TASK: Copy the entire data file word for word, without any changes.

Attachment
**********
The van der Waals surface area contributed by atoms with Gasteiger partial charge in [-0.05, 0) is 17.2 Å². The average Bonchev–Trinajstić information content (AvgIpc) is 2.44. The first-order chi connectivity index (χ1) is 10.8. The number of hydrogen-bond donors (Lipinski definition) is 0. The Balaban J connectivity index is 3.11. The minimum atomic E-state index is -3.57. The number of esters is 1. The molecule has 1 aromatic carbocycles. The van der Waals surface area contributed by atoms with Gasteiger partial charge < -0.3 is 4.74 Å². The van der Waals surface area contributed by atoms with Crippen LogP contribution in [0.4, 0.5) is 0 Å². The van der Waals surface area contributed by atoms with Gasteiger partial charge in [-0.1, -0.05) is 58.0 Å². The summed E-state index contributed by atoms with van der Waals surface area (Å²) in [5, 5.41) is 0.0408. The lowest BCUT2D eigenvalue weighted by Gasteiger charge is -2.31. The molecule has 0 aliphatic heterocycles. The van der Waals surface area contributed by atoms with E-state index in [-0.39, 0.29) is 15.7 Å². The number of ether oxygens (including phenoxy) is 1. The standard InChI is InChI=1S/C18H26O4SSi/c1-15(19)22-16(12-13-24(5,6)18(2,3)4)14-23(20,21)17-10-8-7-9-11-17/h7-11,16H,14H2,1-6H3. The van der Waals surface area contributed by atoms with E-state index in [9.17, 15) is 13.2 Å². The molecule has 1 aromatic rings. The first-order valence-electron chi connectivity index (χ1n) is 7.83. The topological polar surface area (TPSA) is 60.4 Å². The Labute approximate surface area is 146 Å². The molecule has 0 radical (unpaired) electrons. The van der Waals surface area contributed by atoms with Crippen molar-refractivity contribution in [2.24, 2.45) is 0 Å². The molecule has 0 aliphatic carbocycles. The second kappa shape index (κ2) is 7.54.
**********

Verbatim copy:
The van der Waals surface area contributed by atoms with Gasteiger partial charge in [-0.05, 0) is 17.2 Å². The average Bonchev–Trinajstić information content (AvgIpc) is 2.44. The first-order chi connectivity index (χ1) is 10.8. The number of hydrogen-bond donors (Lipinski definition) is 0. The Balaban J connectivity index is 3.11. The minimum atomic E-state index is -3.57. The number of esters is 1. The molecule has 1 aromatic carbocycles. The van der Waals surface area contributed by atoms with Gasteiger partial charge < -0.3 is 4.74 Å². The van der Waals surface area contributed by atoms with Crippen LogP contribution in [0.4, 0.5) is 0 Å². The van der Waals surface area contributed by atoms with Gasteiger partial charge in [-0.1, -0.05) is 58.0 Å². The summed E-state index contributed by atoms with van der Waals surface area (Å²) in [5, 5.41) is 0.0408. The lowest BCUT2D eigenvalue weighted by Gasteiger charge is -2.31. The molecule has 0 aliphatic heterocycles. The van der Waals surface area contributed by atoms with E-state index in [-0.39, 0.29) is 15.7 Å². The number of ether oxygens (including phenoxy) is 1. The standard InChI is InChI=1S/C18H26O4SSi/c1-15(19)22-16(12-13-24(5,6)18(2,3)4)14-23(20,21)17-10-8-7-9-11-17/h7-11,16H,14H2,1-6H3. The van der Waals surface area contributed by atoms with E-state index in [9.17, 15) is 13.2 Å². The molecule has 1 aromatic rings. The first-order valence-electron chi connectivity index (χ1n) is 7.83. The topological polar surface area (TPSA) is 60.4 Å². The Labute approximate surface area is 146 Å². The molecule has 0 radical (unpaired) electrons. The van der Waals surface area contributed by atoms with Crippen molar-refractivity contribution in [2.24, 2.45) is 0 Å². The molecule has 0 aliphatic carbocycles. The second kappa shape index (κ2) is 7.54.